The Supreme Court of Canada ruled on Wednesday that Google must remove some search results from its worldwide service to enforce a Canadian court decision. According to the top court ruling:
The Internet has no borders - its natural habitat is global. The only way to ensure that the interlocutory injunction attained its objective was to have it apply where Google operates - globally.
The decision is related to an intellectual property case in which Canadian telecommunications equipment manufacturer Equustek Solutions sued another Canadian business, Datalink, for reselling its products as their own. In the original lower court decision, Google was required to de-index 345 webpages associated with Datalink's offerings in Canada, which the search giant complied.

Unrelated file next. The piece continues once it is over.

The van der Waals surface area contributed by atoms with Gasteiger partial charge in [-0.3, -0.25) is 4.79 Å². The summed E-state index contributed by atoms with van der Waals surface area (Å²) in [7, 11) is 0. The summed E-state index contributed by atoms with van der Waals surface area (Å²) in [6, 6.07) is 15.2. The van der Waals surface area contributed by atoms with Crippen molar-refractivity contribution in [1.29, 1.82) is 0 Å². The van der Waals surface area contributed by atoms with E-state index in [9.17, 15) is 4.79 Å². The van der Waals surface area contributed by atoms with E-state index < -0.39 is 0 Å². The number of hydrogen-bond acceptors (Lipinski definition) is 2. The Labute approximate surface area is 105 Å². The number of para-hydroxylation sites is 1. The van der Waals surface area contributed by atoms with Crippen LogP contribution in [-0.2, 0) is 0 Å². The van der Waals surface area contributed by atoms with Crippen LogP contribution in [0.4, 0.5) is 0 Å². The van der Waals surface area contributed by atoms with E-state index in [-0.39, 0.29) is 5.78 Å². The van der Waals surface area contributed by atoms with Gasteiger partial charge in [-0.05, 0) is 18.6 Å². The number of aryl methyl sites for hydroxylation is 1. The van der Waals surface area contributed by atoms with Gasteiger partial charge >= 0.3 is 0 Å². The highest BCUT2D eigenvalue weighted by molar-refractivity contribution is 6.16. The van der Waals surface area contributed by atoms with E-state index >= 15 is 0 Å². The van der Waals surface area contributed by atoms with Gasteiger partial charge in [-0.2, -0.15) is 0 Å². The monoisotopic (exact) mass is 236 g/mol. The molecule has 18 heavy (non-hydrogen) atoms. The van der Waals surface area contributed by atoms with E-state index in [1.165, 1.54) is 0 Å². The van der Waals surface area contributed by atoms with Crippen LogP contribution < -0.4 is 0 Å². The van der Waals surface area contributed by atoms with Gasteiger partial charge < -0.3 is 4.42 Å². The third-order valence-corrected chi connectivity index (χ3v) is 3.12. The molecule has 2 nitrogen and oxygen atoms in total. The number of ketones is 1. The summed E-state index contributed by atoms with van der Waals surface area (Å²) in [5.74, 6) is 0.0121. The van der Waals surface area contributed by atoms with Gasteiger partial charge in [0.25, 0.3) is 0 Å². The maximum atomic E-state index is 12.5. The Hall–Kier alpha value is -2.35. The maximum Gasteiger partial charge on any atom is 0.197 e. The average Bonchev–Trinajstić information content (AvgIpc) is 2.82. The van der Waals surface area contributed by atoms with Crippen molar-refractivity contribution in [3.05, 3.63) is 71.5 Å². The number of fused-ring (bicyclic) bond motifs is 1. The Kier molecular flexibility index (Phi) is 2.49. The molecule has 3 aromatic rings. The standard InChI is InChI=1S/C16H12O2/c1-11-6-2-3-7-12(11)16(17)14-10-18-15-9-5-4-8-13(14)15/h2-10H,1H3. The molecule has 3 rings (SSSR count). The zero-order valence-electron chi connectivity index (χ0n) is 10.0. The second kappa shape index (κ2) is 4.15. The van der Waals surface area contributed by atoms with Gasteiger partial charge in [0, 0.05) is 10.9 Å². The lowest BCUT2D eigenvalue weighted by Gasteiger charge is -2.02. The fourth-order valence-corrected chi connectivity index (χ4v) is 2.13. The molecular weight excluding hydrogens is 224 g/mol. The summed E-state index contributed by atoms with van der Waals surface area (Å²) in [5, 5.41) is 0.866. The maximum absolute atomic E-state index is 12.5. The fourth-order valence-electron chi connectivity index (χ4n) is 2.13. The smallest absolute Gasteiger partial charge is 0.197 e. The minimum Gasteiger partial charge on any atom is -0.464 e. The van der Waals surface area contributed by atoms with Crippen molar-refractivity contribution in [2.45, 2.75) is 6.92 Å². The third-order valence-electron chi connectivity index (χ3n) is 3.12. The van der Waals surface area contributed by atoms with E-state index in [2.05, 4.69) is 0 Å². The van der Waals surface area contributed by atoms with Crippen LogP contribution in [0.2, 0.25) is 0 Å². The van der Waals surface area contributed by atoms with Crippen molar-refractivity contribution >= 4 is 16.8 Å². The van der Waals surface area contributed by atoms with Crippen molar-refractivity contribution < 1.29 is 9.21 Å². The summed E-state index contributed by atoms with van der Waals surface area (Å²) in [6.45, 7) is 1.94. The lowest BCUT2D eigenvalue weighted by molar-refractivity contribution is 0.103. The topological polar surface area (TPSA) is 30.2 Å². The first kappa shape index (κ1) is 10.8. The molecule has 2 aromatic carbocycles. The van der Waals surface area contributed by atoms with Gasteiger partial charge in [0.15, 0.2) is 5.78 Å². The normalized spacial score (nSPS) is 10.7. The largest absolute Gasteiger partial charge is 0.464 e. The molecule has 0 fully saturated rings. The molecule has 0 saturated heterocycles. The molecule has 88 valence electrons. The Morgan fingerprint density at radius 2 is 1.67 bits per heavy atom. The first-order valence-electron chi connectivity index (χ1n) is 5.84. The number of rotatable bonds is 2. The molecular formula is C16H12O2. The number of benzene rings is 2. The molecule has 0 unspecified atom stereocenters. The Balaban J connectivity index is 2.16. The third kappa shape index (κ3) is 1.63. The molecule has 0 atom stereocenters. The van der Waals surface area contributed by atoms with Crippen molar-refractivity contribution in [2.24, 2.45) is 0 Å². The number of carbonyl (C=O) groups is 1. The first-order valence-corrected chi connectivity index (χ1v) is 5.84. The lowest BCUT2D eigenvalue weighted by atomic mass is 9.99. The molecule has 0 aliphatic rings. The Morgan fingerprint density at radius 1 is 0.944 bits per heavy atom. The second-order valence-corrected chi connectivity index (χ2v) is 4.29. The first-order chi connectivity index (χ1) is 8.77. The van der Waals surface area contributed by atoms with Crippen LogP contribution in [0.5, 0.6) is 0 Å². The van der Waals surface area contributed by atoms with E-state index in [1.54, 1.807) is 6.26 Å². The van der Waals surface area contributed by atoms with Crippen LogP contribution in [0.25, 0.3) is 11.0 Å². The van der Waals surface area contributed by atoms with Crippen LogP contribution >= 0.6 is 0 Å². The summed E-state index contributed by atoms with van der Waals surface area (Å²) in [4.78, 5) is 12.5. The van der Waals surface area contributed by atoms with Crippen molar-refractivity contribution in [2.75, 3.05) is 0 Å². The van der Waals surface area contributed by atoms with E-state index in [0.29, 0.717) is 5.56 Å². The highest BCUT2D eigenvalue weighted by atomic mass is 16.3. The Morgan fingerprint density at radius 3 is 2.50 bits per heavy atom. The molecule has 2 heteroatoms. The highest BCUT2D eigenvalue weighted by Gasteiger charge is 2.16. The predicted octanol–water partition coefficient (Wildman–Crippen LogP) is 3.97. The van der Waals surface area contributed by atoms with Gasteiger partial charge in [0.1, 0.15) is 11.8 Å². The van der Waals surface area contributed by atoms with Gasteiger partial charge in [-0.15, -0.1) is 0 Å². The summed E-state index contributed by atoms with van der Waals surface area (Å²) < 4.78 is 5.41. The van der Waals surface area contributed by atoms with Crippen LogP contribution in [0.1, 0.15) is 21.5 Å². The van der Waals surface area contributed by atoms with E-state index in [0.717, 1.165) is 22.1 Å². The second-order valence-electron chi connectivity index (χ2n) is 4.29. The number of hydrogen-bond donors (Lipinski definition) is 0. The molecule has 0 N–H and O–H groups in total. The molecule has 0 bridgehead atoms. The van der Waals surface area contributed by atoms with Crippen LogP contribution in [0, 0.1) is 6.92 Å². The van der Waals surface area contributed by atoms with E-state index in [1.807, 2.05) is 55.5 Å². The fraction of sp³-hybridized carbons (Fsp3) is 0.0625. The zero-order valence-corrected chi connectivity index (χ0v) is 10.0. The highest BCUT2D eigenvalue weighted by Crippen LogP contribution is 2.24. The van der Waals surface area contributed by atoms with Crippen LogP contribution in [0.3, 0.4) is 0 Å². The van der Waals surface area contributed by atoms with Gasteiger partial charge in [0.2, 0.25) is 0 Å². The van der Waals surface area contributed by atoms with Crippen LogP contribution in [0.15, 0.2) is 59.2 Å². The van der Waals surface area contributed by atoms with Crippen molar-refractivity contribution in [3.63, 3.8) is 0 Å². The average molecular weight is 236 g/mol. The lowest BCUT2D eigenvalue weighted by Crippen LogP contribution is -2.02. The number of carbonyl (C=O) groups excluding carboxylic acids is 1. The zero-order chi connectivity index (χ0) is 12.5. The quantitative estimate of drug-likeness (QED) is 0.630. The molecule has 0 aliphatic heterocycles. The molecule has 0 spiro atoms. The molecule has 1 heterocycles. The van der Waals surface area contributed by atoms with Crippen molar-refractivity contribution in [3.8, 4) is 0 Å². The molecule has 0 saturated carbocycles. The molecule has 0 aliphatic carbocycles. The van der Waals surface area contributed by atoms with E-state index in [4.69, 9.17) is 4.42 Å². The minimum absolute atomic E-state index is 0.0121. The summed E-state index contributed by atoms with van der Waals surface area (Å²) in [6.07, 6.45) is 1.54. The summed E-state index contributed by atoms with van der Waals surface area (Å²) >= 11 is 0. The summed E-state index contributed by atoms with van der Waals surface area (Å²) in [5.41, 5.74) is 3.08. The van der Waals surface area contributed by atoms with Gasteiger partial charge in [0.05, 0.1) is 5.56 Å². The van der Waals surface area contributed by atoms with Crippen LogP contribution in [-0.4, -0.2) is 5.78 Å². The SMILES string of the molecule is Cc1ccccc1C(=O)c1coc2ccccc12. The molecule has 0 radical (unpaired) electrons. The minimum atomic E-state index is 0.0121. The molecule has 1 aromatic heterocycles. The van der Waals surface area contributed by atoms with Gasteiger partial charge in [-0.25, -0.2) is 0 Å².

But following the first decision, Datalink fled Canada and continued its practices from somewhere else, this led Equustek Solutions to request Google to de-index all webpages associated with the offending company worldwide, which Google denied, citing freedom of speech concerns.
The case was then taken to the Supreme Court of Canada, which ruled that Google must also comply with the more embracing request from Equustek Solutions because "without the injective relief, it was clear that Google would continue to facilitate that ongoing harm".
Canada's top court decision has alarmed free-speech organizations worldwide. As stated by the Electronic Frontier Foundation on Wednesday:
In essence, it would expand the power of any court in the world to edit the entire Internet, whether the targeted material or site is lawful in another country.
Google cannot appeal to the Supreme Court of Canada's decision, but the company can still petition the lower court from which the case originated to modify its request for the worldwide ban of Datalink's websites. At the time of this writing, Google hasn't filled out such a request.